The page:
This week in worship, we’ll be starting a series called “Roots to Fruits” and it is about the six practices of fruitful congregations. Because you’ll get tired of hearing these later, they are: radical hospitality, passionate worship, intentional faith development, risk-taking mission and service, extravagant generosity and bold evangelism. The first five are directly sourced from Robert Schnase’s marvelous book Five Practices of Fruitful Congregations, and the sixth… well, the sixth is a bit of a surprise, I assure you. But we’ll be ringing in 2015 with a look at this pivotal, amazing year.
And we’ll be using parables from the Gospel of Luke in worship. Parables are my bread and butter; I got into the parables of Jesus before I got into Christianity. And you can read the same parable as someone else and come up with two completely different ideas on it. Heck, you can read the same parable you did a year before and hear something new. They’re incredible stories that point to a higher concept that shifts and swoops and morphs but ultimately points to the heart of God.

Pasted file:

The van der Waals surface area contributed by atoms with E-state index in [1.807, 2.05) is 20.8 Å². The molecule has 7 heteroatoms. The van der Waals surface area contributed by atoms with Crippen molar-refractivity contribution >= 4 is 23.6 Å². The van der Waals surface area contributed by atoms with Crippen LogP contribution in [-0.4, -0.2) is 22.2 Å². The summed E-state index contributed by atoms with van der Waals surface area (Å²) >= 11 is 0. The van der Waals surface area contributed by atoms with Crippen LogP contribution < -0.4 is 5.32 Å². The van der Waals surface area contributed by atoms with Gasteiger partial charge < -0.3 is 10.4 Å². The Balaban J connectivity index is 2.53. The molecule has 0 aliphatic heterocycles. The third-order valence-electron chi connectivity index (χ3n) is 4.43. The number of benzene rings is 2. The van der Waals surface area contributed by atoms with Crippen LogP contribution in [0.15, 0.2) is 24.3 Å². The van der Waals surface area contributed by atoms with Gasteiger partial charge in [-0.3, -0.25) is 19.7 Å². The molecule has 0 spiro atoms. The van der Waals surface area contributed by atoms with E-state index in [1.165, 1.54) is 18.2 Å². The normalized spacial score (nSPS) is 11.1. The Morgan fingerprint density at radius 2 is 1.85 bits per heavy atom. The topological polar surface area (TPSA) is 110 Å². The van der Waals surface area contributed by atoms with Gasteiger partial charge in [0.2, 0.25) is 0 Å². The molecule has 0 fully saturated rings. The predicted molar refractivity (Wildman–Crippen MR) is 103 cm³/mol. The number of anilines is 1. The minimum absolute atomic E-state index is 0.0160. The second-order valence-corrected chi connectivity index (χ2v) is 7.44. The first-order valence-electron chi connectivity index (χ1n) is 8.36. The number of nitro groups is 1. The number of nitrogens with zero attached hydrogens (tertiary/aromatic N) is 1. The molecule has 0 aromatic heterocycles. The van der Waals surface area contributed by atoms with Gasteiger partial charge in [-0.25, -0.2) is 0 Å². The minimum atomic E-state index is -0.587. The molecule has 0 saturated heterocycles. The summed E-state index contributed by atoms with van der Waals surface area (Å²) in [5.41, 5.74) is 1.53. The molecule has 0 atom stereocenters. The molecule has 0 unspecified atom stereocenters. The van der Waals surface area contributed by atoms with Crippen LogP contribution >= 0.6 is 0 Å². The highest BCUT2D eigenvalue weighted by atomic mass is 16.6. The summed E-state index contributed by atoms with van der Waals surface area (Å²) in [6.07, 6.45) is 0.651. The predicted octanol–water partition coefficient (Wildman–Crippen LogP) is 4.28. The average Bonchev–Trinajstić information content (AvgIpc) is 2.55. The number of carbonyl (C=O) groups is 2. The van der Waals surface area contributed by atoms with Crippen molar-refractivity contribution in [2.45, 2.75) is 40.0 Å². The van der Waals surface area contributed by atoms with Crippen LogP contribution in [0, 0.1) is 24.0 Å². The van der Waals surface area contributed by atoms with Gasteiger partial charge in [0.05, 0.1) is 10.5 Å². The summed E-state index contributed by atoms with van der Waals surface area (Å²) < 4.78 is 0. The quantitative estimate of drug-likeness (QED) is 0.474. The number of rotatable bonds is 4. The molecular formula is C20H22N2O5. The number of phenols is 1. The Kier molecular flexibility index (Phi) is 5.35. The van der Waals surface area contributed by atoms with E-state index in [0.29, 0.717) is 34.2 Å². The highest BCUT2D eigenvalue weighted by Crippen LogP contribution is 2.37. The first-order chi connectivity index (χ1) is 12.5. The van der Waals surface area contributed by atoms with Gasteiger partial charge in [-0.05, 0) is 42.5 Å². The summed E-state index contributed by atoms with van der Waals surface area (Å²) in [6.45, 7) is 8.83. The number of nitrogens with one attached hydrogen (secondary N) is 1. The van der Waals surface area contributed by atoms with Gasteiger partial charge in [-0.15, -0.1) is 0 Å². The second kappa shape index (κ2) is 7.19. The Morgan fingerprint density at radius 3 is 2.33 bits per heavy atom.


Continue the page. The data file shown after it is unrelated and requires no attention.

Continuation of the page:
Okay, with that said: this Sunday, we’ll be hearing the parable of the Prodigal Son. Wait! Don’t stop reading yet! Don’t make plans for Sunday brunch yet! The parable of the Prodigal Son is misnamed—it makes the least necessary character the eponymous figure of it. We should call it the Prodigal Parent; or, maybe even more, the Inhospitable Other-Son-of-Said-Parent-Because-He-Won’t-Call-What-We-Misname-the-Prodigal-Son-His-Brother. That one’s too long for headings in scripture, isn’t it? Shoot. I hope you’ll take a look at Luke 15 this week and join us on Sunday. Come take root, and come bear some fruit! I look forward to seeing you soon.